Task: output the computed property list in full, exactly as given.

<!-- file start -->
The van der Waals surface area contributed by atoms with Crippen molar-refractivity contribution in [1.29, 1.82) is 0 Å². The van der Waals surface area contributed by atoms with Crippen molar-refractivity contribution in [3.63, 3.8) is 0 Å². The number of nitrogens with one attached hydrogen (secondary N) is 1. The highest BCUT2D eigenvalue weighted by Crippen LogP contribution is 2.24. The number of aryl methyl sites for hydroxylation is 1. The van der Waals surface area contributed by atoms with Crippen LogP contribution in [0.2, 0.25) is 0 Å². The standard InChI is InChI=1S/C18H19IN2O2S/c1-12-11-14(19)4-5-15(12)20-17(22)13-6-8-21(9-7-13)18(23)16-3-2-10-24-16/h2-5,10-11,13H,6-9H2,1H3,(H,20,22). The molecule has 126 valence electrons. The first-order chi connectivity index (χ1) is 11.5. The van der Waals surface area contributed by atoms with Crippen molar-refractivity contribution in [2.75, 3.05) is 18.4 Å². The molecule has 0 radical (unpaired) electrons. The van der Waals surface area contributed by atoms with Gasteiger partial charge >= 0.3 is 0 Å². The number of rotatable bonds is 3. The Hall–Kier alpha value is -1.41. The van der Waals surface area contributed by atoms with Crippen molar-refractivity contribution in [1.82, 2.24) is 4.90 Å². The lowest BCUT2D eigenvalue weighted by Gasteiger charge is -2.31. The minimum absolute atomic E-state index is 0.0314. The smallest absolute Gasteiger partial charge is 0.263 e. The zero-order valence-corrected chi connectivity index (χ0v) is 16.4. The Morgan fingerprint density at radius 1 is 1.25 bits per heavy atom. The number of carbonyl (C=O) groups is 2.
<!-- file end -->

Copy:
The van der Waals surface area contributed by atoms with Crippen molar-refractivity contribution in [1.29, 1.82) is 0 Å². The van der Waals surface area contributed by atoms with Crippen molar-refractivity contribution in [3.63, 3.8) is 0 Å². The number of nitrogens with one attached hydrogen (secondary N) is 1. The highest BCUT2D eigenvalue weighted by Crippen LogP contribution is 2.24. The number of aryl methyl sites for hydroxylation is 1. The van der Waals surface area contributed by atoms with Crippen LogP contribution in [0.2, 0.25) is 0 Å². The standard InChI is InChI=1S/C18H19IN2O2S/c1-12-11-14(19)4-5-15(12)20-17(22)13-6-8-21(9-7-13)18(23)16-3-2-10-24-16/h2-5,10-11,13H,6-9H2,1H3,(H,20,22). The molecule has 126 valence electrons. The first-order chi connectivity index (χ1) is 11.5. The van der Waals surface area contributed by atoms with Crippen molar-refractivity contribution in [2.75, 3.05) is 18.4 Å². The molecule has 0 radical (unpaired) electrons. The van der Waals surface area contributed by atoms with Gasteiger partial charge >= 0.3 is 0 Å². The number of rotatable bonds is 3. The Hall–Kier alpha value is -1.41. The van der Waals surface area contributed by atoms with Crippen molar-refractivity contribution in [1.82, 2.24) is 4.90 Å². The lowest BCUT2D eigenvalue weighted by Gasteiger charge is -2.31. The minimum absolute atomic E-state index is 0.0314. The smallest absolute Gasteiger partial charge is 0.263 e. The zero-order valence-corrected chi connectivity index (χ0v) is 16.4. The Morgan fingerprint density at radius 1 is 1.25 bits per heavy atom. The number of carbonyl (C=O) groups is 2.